What is limerence?
Limerence is a romantic attraction to another person that typically includes obsessive thoughts, fantasies, and a desire to either form or maintain a romantic relationship with a specific person. It’s an all-consuming, involuntary state of romantic desire.
The term was coined by psychologist Dorothy Tennov in her 1979 book Love and Limerence: The Experience of Being in Love, to describe a specific subset of love (or perhaps a better word is infatuation), she discovered after interviewing over 500 people on the topic of love.
Since Tennov, limerence has been studied extensively; social psychologists have hypothesised that the state has strong evolutionary underpinnings.
“Limerent feelings are part of our neuropsychological software we rely on for ‘pair formation,’ explains, Dr Stephen Snyder, author of Love Worth Making: How to Have Ridiculously Great Sex in a Long-Lasting Relationship. “If you become an established couple, then it's common to start to run a different software—the ‘mature love’ kind—that's intended for ‘pair maintenance.’”
In other words, limerence, in theory, can be great in the beginning of a relationship to help you fall in love with another person, so you can create a strong connection.
But sometimes, limerence doesn't fade.
And that's when things can go awry. As with any obsessive thoughts—relationship-related or otherwise—limerence can negatively impact the rest of your life. You may stop going to work to hang out with your crush all the time. And even if you are going to work, your productivity may suffer because you can’t focus on anything else besides the next time you get to see this person. You may also start ignoring friends and family to go into a little bubble with this person.
“I've seen couples so obsessed with each other that they basically ignore the rest of the world,” Snyder says. “Sometimes that's not so healthy. For instance, if you go broke.”
How does limerence differ from love?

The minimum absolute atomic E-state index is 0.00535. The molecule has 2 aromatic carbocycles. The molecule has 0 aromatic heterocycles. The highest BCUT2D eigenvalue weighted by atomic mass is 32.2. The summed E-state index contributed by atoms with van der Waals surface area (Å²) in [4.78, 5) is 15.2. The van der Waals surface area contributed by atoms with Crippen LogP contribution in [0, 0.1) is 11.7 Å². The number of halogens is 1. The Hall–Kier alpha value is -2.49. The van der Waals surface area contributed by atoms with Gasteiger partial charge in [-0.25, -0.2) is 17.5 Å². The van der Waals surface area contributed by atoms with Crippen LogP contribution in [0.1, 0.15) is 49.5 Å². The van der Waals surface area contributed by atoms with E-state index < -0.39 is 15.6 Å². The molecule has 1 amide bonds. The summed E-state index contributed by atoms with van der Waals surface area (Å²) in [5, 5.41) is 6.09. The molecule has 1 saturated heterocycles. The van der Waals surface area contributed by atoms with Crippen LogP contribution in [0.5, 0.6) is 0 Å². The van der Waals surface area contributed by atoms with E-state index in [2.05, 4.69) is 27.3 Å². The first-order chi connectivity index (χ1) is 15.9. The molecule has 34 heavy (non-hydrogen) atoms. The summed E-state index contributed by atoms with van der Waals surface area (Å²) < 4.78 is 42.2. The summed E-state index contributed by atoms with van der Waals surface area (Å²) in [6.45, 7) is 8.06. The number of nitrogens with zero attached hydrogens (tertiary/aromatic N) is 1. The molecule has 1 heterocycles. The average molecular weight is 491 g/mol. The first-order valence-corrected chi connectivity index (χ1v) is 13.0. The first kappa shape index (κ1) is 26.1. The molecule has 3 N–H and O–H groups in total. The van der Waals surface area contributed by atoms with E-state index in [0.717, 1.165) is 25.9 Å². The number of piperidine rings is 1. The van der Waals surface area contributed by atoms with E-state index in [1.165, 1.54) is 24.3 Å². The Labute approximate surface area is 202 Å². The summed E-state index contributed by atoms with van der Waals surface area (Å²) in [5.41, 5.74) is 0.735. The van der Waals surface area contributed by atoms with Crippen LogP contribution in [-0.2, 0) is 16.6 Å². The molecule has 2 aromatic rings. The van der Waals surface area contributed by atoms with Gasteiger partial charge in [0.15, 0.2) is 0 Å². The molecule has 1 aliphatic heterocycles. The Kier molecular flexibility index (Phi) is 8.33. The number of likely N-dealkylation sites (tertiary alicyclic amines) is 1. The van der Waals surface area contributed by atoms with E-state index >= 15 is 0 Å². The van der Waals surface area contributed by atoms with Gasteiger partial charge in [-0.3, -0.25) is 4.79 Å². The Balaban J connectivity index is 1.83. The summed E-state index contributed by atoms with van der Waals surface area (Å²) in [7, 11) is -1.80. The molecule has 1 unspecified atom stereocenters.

With limerence, you don't see the person for who they really are. You've built them up to be a flawless individual who epitomises human perfection. People experiencing limerence often create a fantasy about how they're going to be together with this person, living in perfect harmony, until the day they die.
Love, on the other hand, is attained through a deep and very real bond with a person that comes with time, shared experiences, and seeing the person for whom they truly are—flaws and all.
How is social media impacting limerence?
Jor-El Caraballo, a licensed mental health professional, thinks social media makes it easier for people to experience limerence. If you want to, you can scroll through images of them on Instagram; you can see what they're thinking about on Twitter and Facebook.
“We can easily keep tabs and almost be a part of the lives of the people we are most interested in by being a part of the online community (following them, commenting, etc.),” Carabello says.
Snyder, on the other hand, thinks that social media is actually decreasing limerence in the younger population, because with apps like Instagram, you can easily see thousands of other folks who are nearly identical to the person you’re experiencing limerence with.
“Limerent lovers tend to idealise each other,” Synder says. “Social media provides more ways for you to realise that your partner is perfectly ordinary and that they're no more special than millions of other people.”
What do you if you’re experiencing limerence and can’t stop?
“I invite clients to explore what about that infatuation feels so rewarding for them," Carabello says. He asks his patients: "If [you're] dealing with limerence, could you be missing something or feeling dissatisfied in your own life?” Then he works with them to redirect that energy elsewhere, "such as also investing in other relationships or seeking more meaning ones where the gains are clearer and potentially more likely to happen."
Snyder says point-blank: “Eventually, you just have to decide to end it to preserve your own sanity.”
This article originally appeared on Men's Health US.